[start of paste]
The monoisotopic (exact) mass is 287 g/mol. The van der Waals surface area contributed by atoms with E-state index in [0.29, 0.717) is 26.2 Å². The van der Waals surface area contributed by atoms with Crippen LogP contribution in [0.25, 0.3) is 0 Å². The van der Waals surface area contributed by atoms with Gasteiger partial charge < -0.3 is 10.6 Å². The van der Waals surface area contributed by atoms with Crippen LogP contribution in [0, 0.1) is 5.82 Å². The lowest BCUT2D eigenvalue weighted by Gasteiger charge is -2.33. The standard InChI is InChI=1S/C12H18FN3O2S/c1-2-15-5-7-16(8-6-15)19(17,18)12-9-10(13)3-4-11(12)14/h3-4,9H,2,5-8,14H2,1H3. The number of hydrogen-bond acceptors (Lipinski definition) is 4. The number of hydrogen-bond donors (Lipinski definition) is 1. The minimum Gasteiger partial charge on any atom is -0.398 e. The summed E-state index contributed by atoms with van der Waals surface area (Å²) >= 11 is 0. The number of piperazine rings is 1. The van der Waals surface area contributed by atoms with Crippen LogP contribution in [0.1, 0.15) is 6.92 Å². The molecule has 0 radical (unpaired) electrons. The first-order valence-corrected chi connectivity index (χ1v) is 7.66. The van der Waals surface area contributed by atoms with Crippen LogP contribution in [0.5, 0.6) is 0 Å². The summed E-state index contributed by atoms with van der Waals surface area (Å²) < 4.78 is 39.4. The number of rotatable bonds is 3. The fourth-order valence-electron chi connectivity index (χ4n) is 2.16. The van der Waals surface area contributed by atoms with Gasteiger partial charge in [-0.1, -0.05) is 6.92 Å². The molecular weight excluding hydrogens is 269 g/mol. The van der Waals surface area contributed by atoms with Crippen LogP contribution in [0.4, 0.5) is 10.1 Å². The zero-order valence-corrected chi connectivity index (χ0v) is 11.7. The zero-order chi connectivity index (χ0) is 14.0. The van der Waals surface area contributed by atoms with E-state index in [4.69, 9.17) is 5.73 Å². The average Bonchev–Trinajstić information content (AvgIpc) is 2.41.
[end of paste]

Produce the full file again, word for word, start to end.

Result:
The monoisotopic (exact) mass is 287 g/mol. The van der Waals surface area contributed by atoms with E-state index in [0.29, 0.717) is 26.2 Å². The van der Waals surface area contributed by atoms with Crippen LogP contribution in [0.25, 0.3) is 0 Å². The van der Waals surface area contributed by atoms with Gasteiger partial charge < -0.3 is 10.6 Å². The van der Waals surface area contributed by atoms with Crippen LogP contribution in [0, 0.1) is 5.82 Å². The lowest BCUT2D eigenvalue weighted by Gasteiger charge is -2.33. The standard InChI is InChI=1S/C12H18FN3O2S/c1-2-15-5-7-16(8-6-15)19(17,18)12-9-10(13)3-4-11(12)14/h3-4,9H,2,5-8,14H2,1H3. The number of hydrogen-bond acceptors (Lipinski definition) is 4. The number of hydrogen-bond donors (Lipinski definition) is 1. The minimum Gasteiger partial charge on any atom is -0.398 e. The summed E-state index contributed by atoms with van der Waals surface area (Å²) >= 11 is 0. The number of piperazine rings is 1. The van der Waals surface area contributed by atoms with Crippen LogP contribution in [0.1, 0.15) is 6.92 Å². The molecule has 0 radical (unpaired) electrons. The first-order valence-corrected chi connectivity index (χ1v) is 7.66. The van der Waals surface area contributed by atoms with Crippen LogP contribution in [0.5, 0.6) is 0 Å². The summed E-state index contributed by atoms with van der Waals surface area (Å²) < 4.78 is 39.4. The number of rotatable bonds is 3. The fourth-order valence-electron chi connectivity index (χ4n) is 2.16. The van der Waals surface area contributed by atoms with Gasteiger partial charge in [-0.1, -0.05) is 6.92 Å². The molecular weight excluding hydrogens is 269 g/mol. The van der Waals surface area contributed by atoms with Crippen LogP contribution in [0.4, 0.5) is 10.1 Å². The zero-order valence-corrected chi connectivity index (χ0v) is 11.7. The zero-order chi connectivity index (χ0) is 14.0. The van der Waals surface area contributed by atoms with E-state index in [4.69, 9.17) is 5.73 Å². The average Bonchev–Trinajstić information content (AvgIpc) is 2.41.